Preliminary Programme

Wed 18 March
    08.30 - 10.30
    11.00 - 13.00
    14.00 - 16.00
    16.30 - 18.30

Thu 19 March
    08.30 - 10.30
    11.00 - 13.00
    14.00 - 16.00
    16.30 - 18.30

Fri 20 March
    08.30 - 10.30
    11.00 - 13.00
    14.00 - 16.00
    16.30 - 18.30

Sat 21 March
    08.30 - 10.30
    11.00 - 13.00
    14.00 - 16.00
    16.00 - 17.00

All days
Go back

Wednesday 18 March 2020 14.00 - 16.00
M-3 FAM18 Place, Space and Demographic Change
Lipsius, 002
Network: Family and Demography Chair: Siegfried Gruber
Organizers: - Discussants: -
Heidi Ing : Following Immigrants on the Move: Impact of Social Class on Geographic Distribution of Children and Grandchildren of Immigrants to Colonial South Australia
This research uses family reconstitution to follow a population of early immigrants to colonial South Australia over three generations. By combining newspaper death notices and obituaries with civil and church registrations, electoral rolls and census records, this research seeks to identify the children and grandchildren as they disperse globally. Correlations ... (Show more)
This research uses family reconstitution to follow a population of early immigrants to colonial South Australia over three generations. By combining newspaper death notices and obituaries with civil and church registrations, electoral rolls and census records, this research seeks to identify the children and grandchildren as they disperse globally. Correlations between occupational class and geographic distribution are examined to identify whose children and grandchildren continued to migrate and to where. (Show less)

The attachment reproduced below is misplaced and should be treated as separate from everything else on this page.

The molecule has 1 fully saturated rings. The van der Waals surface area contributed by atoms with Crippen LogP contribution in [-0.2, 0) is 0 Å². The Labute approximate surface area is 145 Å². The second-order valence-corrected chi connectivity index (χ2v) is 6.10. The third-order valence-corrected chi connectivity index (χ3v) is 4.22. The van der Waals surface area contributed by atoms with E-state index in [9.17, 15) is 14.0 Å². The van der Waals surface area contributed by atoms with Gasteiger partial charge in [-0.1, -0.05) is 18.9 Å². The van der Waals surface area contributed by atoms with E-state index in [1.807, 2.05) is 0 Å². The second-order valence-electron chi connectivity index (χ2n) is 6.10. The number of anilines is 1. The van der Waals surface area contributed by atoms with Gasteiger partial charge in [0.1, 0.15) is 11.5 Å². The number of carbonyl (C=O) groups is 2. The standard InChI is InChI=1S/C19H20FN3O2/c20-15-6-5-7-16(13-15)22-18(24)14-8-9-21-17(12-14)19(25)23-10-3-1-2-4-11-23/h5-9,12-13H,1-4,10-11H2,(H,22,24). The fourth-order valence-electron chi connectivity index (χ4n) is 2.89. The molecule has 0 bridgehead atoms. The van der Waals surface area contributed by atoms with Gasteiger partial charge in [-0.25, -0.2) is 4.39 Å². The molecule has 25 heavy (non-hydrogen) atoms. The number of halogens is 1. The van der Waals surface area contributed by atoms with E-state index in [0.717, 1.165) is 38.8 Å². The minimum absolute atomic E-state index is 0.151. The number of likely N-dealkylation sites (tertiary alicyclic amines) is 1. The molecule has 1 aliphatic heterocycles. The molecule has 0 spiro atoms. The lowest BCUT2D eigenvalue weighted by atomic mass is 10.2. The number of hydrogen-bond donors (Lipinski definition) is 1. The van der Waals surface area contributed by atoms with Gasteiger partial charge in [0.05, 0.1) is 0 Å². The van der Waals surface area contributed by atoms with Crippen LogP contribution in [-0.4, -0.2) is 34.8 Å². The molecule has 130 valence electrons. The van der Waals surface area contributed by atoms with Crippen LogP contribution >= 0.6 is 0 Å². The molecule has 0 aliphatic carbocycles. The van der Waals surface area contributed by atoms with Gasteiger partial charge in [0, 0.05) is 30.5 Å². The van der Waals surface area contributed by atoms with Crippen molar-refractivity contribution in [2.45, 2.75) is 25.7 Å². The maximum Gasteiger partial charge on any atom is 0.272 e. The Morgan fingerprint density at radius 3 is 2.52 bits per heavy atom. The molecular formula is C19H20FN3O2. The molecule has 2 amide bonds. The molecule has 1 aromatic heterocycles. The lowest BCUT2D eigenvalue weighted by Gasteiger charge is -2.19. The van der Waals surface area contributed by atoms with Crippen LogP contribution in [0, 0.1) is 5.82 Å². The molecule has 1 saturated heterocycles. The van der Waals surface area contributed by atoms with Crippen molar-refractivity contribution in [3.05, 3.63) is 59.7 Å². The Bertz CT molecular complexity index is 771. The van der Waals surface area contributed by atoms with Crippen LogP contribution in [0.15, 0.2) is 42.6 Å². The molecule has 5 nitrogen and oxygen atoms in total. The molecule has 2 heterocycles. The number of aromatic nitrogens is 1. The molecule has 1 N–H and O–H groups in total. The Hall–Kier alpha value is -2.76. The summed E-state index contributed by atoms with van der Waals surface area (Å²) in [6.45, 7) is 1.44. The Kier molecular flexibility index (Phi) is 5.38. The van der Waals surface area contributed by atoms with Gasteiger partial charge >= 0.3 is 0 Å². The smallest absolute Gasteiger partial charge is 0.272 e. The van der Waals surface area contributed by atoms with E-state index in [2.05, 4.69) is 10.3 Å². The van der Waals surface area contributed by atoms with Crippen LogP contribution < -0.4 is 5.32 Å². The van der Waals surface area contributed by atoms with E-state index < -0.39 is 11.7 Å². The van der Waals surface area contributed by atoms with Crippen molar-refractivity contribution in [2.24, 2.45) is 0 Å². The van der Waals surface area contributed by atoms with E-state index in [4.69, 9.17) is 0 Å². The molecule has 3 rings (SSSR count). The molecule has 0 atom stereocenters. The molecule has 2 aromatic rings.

Kris Inwood, Hamish Maxwell-Stewart : Comparing Geographical and Social Mobility for Soldiers and Prisoners in a Settler Society
In this paper we explore geographical and social mobility for two populations, prisoners and WWI soldiers born in the Australian colony of Tasmania in the period 1870-99. We link both of these cohorts to their birth certificates in order to compare the occupations of their fathers with their recorded occupations ... (Show more)
In this paper we explore geographical and social mobility for two populations, prisoners and WWI soldiers born in the Australian colony of Tasmania in the period 1870-99. We link both of these cohorts to their birth certificates in order to compare the occupations of their fathers with their recorded occupations on arrest and enlistment. We also compare the place of arrest or enlistment with the place of birth in order to track geographical mobility. Many Tasmanian born prisoners were arrested in other colonies (notably Victoria). Tasmanian born recruits often enlisted in places outside of Tasmania as well. We can also use this technique to explore geographical movement within Tasmania as well, identifying prisoners and soldiers who were born in rural locations, but enlisted or were recruited in urban areas, and visa versa. We conclude by exploring the relationship between geographical and social mobility across these very different cohorts. (Show less)